Thursday, 20 June 2013

troubles at the national council of women

the national council of women is in financial trouble.  the troubles arise from loss of charitable status (leading to some rather large tax bills) and some unexpected expenses related to property maintenance.  in order to deal with the problem, it appears that they will no longer have paid staff.

on the one hand, it's a sign of the times.  so many non-governmental not-for-profit organisations are struggling or collapsing, and the often vital services they provide for a particular sector of the community.  both funding from government and from non-governmental funding bodies is being cut.  community services waikato has some excellent reports on the state of the sector.

whether this is a temporary solution for NCW as they deal with a cash-flow shortage, or whether this is more long-term, it's hard to tell.  whatever the case, it's a huge backwards step.  we need a strong organisation that is able to do the research and provide the policy advice on issues that impact the lives of women.  we need a strong & organised voice, one that is able to continuously challenge prevailing attitudes, cultural norms & institutional practices.

aside from the issues arising from the loss of charitable status, the question has to be asked: is the work NCW has been doing of relevance to women in the community. i haven't heard them, in recent years, advocating for pay equity, against the 90-day right to sack, nor over so many other issues that affect women in the lower socio-economic sector of society.  if they have been vigorously defending the rights and reputations of single mothers, who have been under pretty constant attack over the past 5 years, then i haven't heard about it.  if they have been supporting the living wage as a way to raise the incomes of women, who tend to be the majority of low-paid workers, then i should see the name of the whole organisation & not just the auckland branch in the list of supporters (but thank you auckland branch for stepping up).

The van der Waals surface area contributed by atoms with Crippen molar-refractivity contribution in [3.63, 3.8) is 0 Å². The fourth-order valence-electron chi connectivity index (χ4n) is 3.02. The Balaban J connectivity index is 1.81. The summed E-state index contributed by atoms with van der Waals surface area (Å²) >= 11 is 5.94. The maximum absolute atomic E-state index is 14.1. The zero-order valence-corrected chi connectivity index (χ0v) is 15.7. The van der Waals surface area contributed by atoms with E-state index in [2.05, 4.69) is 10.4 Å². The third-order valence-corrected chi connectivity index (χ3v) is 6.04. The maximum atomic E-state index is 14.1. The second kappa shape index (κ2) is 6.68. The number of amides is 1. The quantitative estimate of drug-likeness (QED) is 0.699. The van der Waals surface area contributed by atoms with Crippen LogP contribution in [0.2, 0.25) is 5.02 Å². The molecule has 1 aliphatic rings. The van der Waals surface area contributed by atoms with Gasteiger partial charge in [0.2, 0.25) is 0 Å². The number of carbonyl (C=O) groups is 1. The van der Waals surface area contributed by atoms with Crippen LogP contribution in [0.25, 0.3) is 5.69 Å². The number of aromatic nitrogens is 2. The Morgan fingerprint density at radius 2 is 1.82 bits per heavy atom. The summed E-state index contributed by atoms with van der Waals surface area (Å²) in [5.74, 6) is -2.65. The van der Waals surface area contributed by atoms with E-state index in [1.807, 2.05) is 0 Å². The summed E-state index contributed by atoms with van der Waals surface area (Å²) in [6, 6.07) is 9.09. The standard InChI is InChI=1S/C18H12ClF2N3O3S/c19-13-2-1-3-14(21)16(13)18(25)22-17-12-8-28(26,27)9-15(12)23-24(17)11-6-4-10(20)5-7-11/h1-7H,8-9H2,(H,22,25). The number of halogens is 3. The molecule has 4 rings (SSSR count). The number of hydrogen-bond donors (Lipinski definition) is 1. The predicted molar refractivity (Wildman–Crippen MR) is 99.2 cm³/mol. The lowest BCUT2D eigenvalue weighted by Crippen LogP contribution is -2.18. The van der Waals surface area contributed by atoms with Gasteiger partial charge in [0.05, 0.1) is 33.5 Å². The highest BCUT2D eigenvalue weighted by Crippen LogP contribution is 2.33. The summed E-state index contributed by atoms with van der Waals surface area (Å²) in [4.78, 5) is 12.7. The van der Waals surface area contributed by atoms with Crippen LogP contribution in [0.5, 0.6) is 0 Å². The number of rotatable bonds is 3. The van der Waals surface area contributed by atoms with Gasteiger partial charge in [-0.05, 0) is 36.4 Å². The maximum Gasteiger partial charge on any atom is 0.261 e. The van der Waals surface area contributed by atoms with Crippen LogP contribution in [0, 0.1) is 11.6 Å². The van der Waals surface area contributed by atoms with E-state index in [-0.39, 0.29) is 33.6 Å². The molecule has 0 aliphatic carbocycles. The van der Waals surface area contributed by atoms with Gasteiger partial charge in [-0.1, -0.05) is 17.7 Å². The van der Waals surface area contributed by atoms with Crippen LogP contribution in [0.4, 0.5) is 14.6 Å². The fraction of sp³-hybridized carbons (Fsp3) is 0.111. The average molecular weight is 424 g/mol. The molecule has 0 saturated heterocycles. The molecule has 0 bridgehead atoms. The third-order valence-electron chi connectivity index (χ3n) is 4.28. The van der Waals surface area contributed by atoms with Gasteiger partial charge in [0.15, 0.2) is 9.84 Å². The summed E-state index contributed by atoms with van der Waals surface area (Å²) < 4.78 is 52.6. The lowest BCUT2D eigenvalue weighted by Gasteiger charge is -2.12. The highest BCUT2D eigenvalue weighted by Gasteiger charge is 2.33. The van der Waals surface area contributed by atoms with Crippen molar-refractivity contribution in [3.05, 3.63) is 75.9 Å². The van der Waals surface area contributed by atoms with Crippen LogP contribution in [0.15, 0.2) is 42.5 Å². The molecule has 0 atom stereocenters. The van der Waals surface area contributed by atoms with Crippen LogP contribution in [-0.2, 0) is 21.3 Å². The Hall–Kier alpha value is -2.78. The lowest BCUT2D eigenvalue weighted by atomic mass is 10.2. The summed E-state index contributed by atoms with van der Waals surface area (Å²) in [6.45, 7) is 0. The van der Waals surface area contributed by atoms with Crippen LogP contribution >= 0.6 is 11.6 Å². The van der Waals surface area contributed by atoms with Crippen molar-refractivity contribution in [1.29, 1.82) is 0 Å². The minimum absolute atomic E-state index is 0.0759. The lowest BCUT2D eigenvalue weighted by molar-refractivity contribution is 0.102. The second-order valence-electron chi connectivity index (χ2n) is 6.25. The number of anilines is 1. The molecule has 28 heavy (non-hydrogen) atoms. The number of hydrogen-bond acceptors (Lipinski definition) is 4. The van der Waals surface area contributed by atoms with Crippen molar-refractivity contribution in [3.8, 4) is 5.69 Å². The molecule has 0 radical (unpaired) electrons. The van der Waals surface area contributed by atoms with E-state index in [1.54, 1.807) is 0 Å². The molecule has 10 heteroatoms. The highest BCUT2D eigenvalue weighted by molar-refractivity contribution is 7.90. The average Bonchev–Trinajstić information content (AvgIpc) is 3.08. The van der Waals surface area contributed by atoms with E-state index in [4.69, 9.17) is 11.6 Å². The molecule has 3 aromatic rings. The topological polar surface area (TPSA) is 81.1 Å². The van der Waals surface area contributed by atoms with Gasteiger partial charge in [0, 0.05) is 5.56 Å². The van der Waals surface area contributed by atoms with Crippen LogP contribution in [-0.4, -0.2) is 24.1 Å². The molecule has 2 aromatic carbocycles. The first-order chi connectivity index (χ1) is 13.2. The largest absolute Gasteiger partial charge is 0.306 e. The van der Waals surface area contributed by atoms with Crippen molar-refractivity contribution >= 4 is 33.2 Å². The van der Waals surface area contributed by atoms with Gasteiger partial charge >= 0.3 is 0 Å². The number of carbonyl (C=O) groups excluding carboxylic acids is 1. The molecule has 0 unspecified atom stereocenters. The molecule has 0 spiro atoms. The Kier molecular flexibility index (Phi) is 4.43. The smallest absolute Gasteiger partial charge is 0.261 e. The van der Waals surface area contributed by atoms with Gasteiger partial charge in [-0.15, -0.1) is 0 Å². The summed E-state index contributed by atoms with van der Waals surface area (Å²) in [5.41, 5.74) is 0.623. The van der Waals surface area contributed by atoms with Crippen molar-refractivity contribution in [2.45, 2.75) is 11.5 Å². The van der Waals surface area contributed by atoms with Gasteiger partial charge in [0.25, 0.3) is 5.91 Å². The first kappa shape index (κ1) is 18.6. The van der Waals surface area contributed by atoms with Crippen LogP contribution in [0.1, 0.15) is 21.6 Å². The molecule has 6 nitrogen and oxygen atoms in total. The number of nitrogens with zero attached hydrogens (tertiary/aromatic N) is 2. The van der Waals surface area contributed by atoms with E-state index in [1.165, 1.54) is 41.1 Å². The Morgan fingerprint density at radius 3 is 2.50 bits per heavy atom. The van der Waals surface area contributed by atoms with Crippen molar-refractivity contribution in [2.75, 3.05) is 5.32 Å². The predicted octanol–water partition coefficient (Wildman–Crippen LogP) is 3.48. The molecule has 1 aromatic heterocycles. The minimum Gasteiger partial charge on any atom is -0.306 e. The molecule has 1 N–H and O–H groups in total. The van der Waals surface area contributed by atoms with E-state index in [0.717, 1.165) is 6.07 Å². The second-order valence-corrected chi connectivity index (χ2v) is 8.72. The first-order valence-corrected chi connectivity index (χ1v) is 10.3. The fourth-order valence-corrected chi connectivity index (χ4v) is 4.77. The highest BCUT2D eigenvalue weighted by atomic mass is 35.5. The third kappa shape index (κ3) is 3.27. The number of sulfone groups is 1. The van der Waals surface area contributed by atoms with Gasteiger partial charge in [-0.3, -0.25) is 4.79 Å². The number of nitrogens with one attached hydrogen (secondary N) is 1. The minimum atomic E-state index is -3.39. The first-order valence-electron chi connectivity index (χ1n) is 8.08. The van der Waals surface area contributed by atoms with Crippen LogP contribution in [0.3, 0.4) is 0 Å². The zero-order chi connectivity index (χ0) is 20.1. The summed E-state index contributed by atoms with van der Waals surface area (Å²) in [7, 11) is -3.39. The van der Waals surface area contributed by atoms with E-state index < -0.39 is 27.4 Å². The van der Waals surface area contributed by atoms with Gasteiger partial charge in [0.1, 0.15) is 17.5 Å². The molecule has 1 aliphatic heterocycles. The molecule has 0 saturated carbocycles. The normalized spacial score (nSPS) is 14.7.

of course it can be a bit of a chicken & egg situation.  without sufficient funding & resources, it's hard to provide the required level of advocacy.  but even so, perhaps this is a time for the organisation to reassess its priorities, and to think about how it can connect with women so that women can feel that the organisation adequately represents them and has the courage to take on those in power.

i know it's difficult to that when you have to rely on volunteers.  and i know how stretched people are these days, when there are so many organisations and individuals in need, so many causes worth supporting, and for so many women, just the struggle of managing their day-to-day responsibilities is enough to tire them out.

as a society, we still need NCW, and we need to be a strong & well-funded organisation that is able to have influence.  the question is how to make that happen.


Anonymous said...

'the question is how to make that happen."

Its easy - if you think its worthwhile you put your hand in your pocket and hand over your money.

That word "advocacy" may explain why they lost their status as a charity - did they get away from their core function (assuming that initially they had a clear vision of what they wanted to be)?


Tamara said...

I thought I'd clarify that NCW has regained its registration as a charity, effective 10 September 2012. At least the tax issues will not be ongoing.

my captcha was prejudices AIDProt!

stargazer said...

@3:16 the trouble with marginalised groups is that they often don't have the money to put - it's one of the ways they are marginalised.

Anonymous said...

@Stargazer I still think that clear societal benefits will attract support from society - we are proven generous when we see a real need. Not everyone's pet project will justify that irrespective of how passionately a few may feel about it. Maybe women are now, and rightly so if it is the case, in charge of their destinies to a level that has reduced the core need for NCW?